Gianni Bartoletti: What I’ve Learned in Restaurants
As told to Ethan Fletcher
Courtesy of Cody Pickens
For Gianni Bartoletti, the last few years have been as drama filled as an Italian opera. After cutting his teeth in San Francisco, he opened Incontro Ristorante in 2006, drawing raves and crowds of diners despite its off-the-beaten-path San Ramon location. He then followed his dream, helping move the restaurant to a splashy new downtown Danville locale. While that also did well, Bartoletti decided to part ways with Incontro and return to his humble San Ramon roots, where he recently opened Gianni’s Italian Bistro. Here’s what Bartoletti has learned about life in the Tri-Valley restaurant scene.
On returning to the original location: I shocked a lot of people; I shocked myself. I think sometimes we don’t realize how fortunate we are before we change things, but I’m blessed that I was granted another chance to come back where everything started. I’m a very, very lucky man.
On working the front of the house: I’m a person who can’t stay still, so I like to walk around to talk and try to find out what’s going on with people. Everyone has something to offer; everyone has a story, and if I can get a glimpse into that, why not?
On his love of food: In Italy, everyone has a table in the kitchen. … It’s a happy environment where you’re feeding yourself and you’re feeding your soul. I’ll tell you, sometimes when I cook at home and everything is done, I don’t even eat because the whole thing is so satisfying.
On the move to the bigger restaurant: The idea for the original was born with a small restaurant in mind, where everybody touches everybody and helps out at every table. When we moved, I found myself running a 200-seat restaurant, and there isn’t time for entertaining customers, just making sure everything is running smoothly.
On moving to the United States: I liked the U.S. attitude because people are friendly. In Europe, people are more skeptical; they take their time to get to know someone. For me, that’s just wasting your time. We only live 100 years, right?
On the future: The only thing I can tell you is that I’m glad to be back. We’re here to be part of the community and as much as we can, give them a little piece of Italy.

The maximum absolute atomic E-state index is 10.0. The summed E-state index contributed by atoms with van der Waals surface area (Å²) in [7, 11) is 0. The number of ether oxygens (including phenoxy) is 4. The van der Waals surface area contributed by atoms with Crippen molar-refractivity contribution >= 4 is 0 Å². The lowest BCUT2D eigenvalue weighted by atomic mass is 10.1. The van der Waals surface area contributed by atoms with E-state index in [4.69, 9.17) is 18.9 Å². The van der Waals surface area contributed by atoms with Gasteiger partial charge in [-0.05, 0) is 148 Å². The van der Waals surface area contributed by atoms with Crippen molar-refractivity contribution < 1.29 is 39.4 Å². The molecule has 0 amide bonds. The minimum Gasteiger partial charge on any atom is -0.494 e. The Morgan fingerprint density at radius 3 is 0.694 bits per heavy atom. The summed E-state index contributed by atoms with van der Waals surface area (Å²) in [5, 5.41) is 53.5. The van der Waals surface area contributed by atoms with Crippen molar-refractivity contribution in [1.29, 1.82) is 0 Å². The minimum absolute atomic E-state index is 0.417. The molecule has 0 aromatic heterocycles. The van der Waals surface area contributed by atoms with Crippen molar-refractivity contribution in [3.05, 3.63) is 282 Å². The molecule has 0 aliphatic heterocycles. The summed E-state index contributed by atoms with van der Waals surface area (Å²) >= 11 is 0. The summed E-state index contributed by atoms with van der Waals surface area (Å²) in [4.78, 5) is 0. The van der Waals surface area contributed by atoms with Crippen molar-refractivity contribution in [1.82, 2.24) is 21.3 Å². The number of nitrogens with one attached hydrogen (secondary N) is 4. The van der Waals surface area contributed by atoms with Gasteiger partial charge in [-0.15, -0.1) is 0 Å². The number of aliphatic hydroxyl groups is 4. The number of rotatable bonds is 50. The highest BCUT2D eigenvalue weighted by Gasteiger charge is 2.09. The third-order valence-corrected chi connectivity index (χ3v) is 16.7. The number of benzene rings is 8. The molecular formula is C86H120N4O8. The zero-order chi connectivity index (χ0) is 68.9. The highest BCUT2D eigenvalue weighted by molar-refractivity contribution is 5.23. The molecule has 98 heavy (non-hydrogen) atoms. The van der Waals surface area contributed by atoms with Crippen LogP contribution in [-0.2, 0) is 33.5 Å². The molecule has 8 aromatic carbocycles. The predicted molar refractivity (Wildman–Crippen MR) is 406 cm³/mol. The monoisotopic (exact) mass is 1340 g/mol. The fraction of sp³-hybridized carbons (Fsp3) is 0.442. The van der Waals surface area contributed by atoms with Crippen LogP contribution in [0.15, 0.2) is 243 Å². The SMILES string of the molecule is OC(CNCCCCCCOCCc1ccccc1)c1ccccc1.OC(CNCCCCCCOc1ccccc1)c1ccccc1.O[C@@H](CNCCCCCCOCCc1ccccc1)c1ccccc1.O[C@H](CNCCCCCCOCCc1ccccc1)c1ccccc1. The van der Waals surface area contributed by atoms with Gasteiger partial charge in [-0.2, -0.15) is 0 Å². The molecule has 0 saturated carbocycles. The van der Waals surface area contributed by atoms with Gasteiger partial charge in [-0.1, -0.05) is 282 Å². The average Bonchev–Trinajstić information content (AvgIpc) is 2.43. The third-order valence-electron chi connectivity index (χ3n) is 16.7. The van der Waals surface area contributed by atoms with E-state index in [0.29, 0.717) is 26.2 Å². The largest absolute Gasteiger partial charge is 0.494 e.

2065 San Ramon Valley Blvd., San Ramon, (925) 820-6969, giannissanramon.com.
Uno, Due, Tre...
Three other new East Bay spots to satisfy your Italian cravings.
Former Caffe Delle Stelle owner Hugo Boye is bringing back favorites such as hearty pasta rustica: orecchiette with caramelized onions, potatoes, sage, and truffle oil. Tip: Boye was born in Italy but grew up in Chile, so don’t sleep on South American specialties like empanadas and lomo saltado.
1403 Locust St., Walnut Creek, (925) 988-0604, stellebistro.com.
A collaboration between Oakland hot spots Chop Bar and Grand Tavern, Lungomare replaced Miss Pearl’s Restaurant and Lounge in Jack London Square, bringing fresh pastas, wood oven–fired pizzas, and a focus on Northern Italian specialties. Tip: While many of the ingredients are sourced locally, the wine list is mostly Italian— including a selection of hard-to-find Ligurian labels.
1 Broadway, Oakland, (510) 444-7171, lungomareoakland.com.
A more casual complement to next-door’s hugely popular Comal, this breezy Italian eatery offers made-from-scratch Italian with a California cuisine bent in Berkeley’s hopping downtown. Tip: Belli’s streamlined menu puts the focus on ravioli, with at least three specials nightly.
2016 Shattuck Ave., Berkeley, (510) 704-1902, belliosteria.com.
And coming soon:
Look for three new outposts of popular existing Italian eateries set to open later this spring: Baci Bistro in Danville, Mangia Mi in Pleasanton, and A16 in Oakland’s Rockridge district.